Background: Reaching out to professional software developers is a crucial part of empirical software engineering research. One important method to investigate the state of practice is survey research. As drawing a random sample of professional software developers for a survey is rarely possible, researchers rely on various sampling strategies.
Objective: We report on our experience with different sampling strategies we employed, highlight ethical issues, and motivate the need to maintain a collection of key demographics about software developers to ease the assessment of the external validity of studies.
Method: Our report is based on data from two studies we conducted in the past.
Results: Contacting developers over public media proved to be the most effective and efficient sampling strategy. However, we not only describe the perspective of researchers who are interested in reaching goals like a large number of participants or a high response rate, but we also shed light onto ethical implications of different sampling strategies. We present one specific ethical guideline and point to debates in other research communities to start a discussion in the software engineering research community about which sampling strategies should be considered ethical.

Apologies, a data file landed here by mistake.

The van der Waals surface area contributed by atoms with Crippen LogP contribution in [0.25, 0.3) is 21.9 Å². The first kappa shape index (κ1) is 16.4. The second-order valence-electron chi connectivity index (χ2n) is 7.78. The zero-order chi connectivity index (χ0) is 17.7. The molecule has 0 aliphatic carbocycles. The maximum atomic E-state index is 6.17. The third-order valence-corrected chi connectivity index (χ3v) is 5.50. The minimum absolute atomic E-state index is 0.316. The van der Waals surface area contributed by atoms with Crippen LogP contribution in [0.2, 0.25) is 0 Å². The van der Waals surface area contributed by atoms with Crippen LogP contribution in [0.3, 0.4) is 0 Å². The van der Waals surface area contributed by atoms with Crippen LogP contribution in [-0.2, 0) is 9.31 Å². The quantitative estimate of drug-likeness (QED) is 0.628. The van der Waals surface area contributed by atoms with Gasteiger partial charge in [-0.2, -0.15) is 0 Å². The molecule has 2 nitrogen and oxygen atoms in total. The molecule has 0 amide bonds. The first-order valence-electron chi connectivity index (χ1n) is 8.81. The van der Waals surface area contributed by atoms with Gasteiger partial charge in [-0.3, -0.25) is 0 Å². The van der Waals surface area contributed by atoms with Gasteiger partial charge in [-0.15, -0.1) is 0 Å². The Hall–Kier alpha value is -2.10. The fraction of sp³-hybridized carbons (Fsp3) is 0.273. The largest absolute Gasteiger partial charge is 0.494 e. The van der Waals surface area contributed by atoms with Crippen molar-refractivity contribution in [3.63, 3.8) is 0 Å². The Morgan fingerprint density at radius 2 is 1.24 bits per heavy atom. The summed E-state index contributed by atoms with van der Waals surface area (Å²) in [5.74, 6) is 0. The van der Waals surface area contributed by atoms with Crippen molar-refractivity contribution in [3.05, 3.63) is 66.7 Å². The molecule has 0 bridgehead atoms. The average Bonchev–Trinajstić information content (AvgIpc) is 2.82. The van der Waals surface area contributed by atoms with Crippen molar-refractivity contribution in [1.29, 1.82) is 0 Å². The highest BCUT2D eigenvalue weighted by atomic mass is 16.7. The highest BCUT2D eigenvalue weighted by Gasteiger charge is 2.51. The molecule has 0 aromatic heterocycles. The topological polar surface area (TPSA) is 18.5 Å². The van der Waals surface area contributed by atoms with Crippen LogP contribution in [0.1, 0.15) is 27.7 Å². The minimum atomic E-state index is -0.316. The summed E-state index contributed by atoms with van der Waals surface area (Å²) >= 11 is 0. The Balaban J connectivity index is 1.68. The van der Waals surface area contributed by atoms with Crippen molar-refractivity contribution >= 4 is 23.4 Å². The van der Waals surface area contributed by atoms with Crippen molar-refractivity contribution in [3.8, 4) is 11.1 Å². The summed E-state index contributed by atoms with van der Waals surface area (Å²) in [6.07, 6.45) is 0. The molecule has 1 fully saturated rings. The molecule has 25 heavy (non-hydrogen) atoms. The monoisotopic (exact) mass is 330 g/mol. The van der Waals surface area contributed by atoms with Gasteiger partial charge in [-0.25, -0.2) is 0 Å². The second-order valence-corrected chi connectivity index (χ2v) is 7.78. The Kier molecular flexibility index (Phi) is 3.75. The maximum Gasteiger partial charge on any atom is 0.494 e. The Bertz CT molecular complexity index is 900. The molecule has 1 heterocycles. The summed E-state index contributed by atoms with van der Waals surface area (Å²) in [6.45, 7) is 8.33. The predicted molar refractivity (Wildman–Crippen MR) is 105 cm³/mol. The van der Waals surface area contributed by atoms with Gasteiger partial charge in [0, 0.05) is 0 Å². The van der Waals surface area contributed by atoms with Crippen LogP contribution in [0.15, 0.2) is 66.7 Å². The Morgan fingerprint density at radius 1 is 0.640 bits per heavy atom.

Worse Than Spam: Issues In Sampling Software Developers.
Sebastian Baltes and Stephan Diehl.
Proceedings of the 10th International Symposium on Empirical Software Engineering and Measurement (ESEM 2016).
Acceptance rate: 37% (23/61).
Preprint • arXiv • Slides • BibTeX
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